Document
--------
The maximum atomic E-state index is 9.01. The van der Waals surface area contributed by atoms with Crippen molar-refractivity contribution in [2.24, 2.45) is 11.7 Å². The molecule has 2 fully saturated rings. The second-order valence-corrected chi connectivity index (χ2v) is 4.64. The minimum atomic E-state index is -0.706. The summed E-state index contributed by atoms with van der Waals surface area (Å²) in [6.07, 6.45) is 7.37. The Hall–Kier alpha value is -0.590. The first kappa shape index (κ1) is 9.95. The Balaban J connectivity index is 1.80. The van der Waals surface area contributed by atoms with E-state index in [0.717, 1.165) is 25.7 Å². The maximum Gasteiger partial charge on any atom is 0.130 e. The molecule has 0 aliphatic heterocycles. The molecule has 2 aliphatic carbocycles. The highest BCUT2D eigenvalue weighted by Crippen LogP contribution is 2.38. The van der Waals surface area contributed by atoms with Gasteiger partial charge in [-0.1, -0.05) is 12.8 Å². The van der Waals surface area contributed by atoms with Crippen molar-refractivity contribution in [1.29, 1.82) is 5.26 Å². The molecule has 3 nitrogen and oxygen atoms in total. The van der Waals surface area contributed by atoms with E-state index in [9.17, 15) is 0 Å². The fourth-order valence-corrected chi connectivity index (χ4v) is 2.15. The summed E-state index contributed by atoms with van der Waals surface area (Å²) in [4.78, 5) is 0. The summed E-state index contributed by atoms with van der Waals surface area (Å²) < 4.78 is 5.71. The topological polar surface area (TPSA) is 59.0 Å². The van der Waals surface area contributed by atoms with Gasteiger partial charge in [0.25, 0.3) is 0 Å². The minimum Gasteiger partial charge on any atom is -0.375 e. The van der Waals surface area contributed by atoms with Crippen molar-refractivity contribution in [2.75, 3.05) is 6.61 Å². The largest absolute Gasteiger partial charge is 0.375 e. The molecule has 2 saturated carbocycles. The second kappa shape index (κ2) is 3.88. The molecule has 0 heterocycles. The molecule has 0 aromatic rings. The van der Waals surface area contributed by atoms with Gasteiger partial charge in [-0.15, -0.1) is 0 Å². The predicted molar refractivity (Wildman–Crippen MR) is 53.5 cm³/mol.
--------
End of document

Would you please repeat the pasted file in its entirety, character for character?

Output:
The maximum atomic E-state index is 9.01. The van der Waals surface area contributed by atoms with Crippen molar-refractivity contribution in [2.24, 2.45) is 11.7 Å². The molecule has 2 fully saturated rings. The second-order valence-corrected chi connectivity index (χ2v) is 4.64. The minimum atomic E-state index is -0.706. The summed E-state index contributed by atoms with van der Waals surface area (Å²) in [6.07, 6.45) is 7.37. The Hall–Kier alpha value is -0.590. The first kappa shape index (κ1) is 9.95. The Balaban J connectivity index is 1.80. The van der Waals surface area contributed by atoms with E-state index in [0.717, 1.165) is 25.7 Å². The maximum Gasteiger partial charge on any atom is 0.130 e. The molecule has 0 aliphatic heterocycles. The molecule has 2 aliphatic carbocycles. The highest BCUT2D eigenvalue weighted by Crippen LogP contribution is 2.38. The van der Waals surface area contributed by atoms with Gasteiger partial charge in [-0.1, -0.05) is 12.8 Å². The van der Waals surface area contributed by atoms with Crippen molar-refractivity contribution in [1.29, 1.82) is 5.26 Å². The molecule has 3 nitrogen and oxygen atoms in total. The van der Waals surface area contributed by atoms with E-state index in [9.17, 15) is 0 Å². The fourth-order valence-corrected chi connectivity index (χ4v) is 2.15. The summed E-state index contributed by atoms with van der Waals surface area (Å²) in [4.78, 5) is 0. The summed E-state index contributed by atoms with van der Waals surface area (Å²) < 4.78 is 5.71. The topological polar surface area (TPSA) is 59.0 Å². The van der Waals surface area contributed by atoms with Gasteiger partial charge in [0.25, 0.3) is 0 Å². The minimum Gasteiger partial charge on any atom is -0.375 e. The van der Waals surface area contributed by atoms with Crippen molar-refractivity contribution in [2.75, 3.05) is 6.61 Å². The largest absolute Gasteiger partial charge is 0.375 e. The molecule has 2 saturated carbocycles. The second kappa shape index (κ2) is 3.88. The molecule has 0 heterocycles. The molecule has 0 aromatic rings. The van der Waals surface area contributed by atoms with Gasteiger partial charge in [-0.15, -0.1) is 0 Å². The predicted molar refractivity (Wildman–Crippen MR) is 53.5 cm³/mol.